An additional challenge to the power delivery systems is the evolving nature of electricity demand due to digital technology. Billions of microprocessors have been incorporated into industrial sensors, home appliances, and other devices. These digital devices are highly sensitive to even the slightest disruption (an outage of a small fraction of a single cycle can disrupt performance), as well as to variations in power quality due to transients, harmonics, and voltage surges and sags. Today about 10 percent of total electrical demand in the United States feeds or is controlled by microprocessors. By 2020 this level is expected to reach 30 percent or more (EPRI, 2003).
The electric power system was designed to serve analog electric loads—those without microprocessors—and is largely unable to consistently provide the level of digital quality power required by digital manufacturing assembly lines and information systems, and, soon, even our home appliances. Achieving higher power quality places an additional burden on the power system even before homeland security issues are considered.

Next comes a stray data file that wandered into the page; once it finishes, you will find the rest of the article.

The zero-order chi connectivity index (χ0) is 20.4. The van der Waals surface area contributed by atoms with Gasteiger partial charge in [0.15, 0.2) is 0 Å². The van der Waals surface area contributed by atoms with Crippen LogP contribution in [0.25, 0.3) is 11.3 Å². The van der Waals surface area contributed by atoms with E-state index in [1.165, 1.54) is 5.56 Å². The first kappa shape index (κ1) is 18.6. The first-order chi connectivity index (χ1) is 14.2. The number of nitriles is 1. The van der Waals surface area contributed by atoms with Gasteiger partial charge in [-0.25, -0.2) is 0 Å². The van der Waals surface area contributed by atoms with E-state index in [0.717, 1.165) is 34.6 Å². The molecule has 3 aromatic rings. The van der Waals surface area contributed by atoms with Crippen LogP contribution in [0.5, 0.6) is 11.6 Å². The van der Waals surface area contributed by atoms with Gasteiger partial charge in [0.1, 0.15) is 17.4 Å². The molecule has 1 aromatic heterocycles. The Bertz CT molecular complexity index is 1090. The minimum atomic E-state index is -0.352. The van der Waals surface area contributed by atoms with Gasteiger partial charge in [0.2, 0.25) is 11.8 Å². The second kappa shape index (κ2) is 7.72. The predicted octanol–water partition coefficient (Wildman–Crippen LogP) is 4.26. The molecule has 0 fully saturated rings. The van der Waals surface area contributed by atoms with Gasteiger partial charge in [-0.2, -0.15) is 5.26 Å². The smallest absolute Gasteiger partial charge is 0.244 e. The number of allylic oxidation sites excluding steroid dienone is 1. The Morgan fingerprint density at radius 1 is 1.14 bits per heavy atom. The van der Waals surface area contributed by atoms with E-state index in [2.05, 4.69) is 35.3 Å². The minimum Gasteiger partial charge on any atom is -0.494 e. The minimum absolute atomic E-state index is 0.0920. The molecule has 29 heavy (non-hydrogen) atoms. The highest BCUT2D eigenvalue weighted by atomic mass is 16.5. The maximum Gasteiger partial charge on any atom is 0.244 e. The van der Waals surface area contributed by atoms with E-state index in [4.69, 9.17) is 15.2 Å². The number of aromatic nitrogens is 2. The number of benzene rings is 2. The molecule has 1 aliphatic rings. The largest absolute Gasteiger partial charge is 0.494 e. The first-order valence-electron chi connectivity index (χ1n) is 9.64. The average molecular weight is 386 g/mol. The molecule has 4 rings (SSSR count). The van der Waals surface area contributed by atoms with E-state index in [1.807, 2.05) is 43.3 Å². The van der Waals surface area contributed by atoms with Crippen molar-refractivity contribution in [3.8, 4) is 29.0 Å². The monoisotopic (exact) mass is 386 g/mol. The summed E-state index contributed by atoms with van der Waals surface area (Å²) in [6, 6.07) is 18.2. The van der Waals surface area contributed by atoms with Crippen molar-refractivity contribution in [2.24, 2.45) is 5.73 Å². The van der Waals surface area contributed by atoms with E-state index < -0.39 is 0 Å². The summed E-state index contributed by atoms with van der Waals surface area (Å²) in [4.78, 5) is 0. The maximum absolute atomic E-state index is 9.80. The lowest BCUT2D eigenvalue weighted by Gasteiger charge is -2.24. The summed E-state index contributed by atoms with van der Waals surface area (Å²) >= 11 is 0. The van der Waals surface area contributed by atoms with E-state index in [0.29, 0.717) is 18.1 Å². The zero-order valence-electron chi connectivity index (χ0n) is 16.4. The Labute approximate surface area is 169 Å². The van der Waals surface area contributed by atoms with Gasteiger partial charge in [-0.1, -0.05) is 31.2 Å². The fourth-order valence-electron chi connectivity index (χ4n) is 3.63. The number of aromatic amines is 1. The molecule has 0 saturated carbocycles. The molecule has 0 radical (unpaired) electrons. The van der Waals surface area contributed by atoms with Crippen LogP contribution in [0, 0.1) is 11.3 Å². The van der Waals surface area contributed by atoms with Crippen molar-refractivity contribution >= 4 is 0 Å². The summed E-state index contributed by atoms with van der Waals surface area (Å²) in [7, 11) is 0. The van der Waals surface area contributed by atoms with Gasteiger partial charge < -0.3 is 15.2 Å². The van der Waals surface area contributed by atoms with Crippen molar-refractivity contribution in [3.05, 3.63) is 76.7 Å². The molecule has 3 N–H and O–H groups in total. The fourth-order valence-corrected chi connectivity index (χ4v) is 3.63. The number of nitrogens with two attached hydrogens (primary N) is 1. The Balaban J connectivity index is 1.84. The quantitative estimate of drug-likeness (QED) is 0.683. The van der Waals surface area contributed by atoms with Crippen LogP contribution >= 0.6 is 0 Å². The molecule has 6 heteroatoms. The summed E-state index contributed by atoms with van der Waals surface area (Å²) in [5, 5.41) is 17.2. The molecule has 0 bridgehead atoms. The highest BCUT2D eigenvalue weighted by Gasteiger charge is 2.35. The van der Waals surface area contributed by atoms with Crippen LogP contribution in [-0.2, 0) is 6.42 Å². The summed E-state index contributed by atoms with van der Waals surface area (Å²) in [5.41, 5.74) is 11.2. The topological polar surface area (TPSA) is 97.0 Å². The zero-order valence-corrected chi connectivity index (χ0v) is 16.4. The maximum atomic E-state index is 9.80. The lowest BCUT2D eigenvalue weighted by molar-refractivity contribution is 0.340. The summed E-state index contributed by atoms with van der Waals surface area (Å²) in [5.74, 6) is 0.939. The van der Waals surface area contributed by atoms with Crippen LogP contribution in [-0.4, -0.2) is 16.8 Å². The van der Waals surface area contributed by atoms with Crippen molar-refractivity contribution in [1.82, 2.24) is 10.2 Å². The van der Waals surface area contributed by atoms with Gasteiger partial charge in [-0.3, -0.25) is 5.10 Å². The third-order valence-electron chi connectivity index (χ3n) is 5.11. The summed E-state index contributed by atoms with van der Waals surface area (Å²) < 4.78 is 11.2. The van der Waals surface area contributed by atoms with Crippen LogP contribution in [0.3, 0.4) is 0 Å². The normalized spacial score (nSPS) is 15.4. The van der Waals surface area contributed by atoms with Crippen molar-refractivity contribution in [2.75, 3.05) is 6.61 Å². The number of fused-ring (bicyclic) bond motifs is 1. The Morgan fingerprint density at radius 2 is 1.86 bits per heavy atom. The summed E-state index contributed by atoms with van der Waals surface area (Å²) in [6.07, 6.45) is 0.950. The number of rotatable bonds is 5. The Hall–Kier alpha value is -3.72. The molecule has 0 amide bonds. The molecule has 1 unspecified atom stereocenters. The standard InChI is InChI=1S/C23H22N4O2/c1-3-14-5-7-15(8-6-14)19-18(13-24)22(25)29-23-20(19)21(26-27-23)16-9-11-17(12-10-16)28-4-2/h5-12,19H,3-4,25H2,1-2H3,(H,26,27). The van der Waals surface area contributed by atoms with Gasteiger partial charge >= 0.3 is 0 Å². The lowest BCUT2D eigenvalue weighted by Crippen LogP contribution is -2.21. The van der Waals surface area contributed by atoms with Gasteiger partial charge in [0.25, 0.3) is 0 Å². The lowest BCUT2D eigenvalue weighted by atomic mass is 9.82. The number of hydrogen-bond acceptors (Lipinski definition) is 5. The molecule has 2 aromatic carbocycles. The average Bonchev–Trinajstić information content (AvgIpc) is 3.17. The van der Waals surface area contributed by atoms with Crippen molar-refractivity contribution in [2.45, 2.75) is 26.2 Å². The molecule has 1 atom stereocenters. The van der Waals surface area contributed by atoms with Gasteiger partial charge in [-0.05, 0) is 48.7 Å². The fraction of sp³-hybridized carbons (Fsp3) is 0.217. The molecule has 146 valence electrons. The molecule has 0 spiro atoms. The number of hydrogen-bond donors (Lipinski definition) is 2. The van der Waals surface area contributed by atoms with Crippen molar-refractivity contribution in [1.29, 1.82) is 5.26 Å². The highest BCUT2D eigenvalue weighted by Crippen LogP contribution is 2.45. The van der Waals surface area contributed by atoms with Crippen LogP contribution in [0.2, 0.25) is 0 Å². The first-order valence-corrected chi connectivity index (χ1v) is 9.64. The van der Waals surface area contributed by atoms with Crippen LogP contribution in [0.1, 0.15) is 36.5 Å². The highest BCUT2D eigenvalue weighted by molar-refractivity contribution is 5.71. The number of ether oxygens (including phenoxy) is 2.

A more positive aspect regarding the development of power markets and microprocessor technology derives from the advent of publishing widely varying prices when market or associated system capability conditions change. This provides some natural damping in the system as more and more customers are provided with electronic sensors and real-time pricing. This natural modulation of extreme
operating conditions may ease some operating issues as a result of well-designed markets that vary the prices that retail customers pay in real time.
Notwithstanding the many technical similarities, many differences also exist in the electric system within and across sub-regions. The differences stem from numerous factors, including asset ownership, operational control, indigenous natural resources, market development, topography, weather conditions affecting energy production and use, regulatory practices and traditions, business differences (e.g., business configuration), and so forth.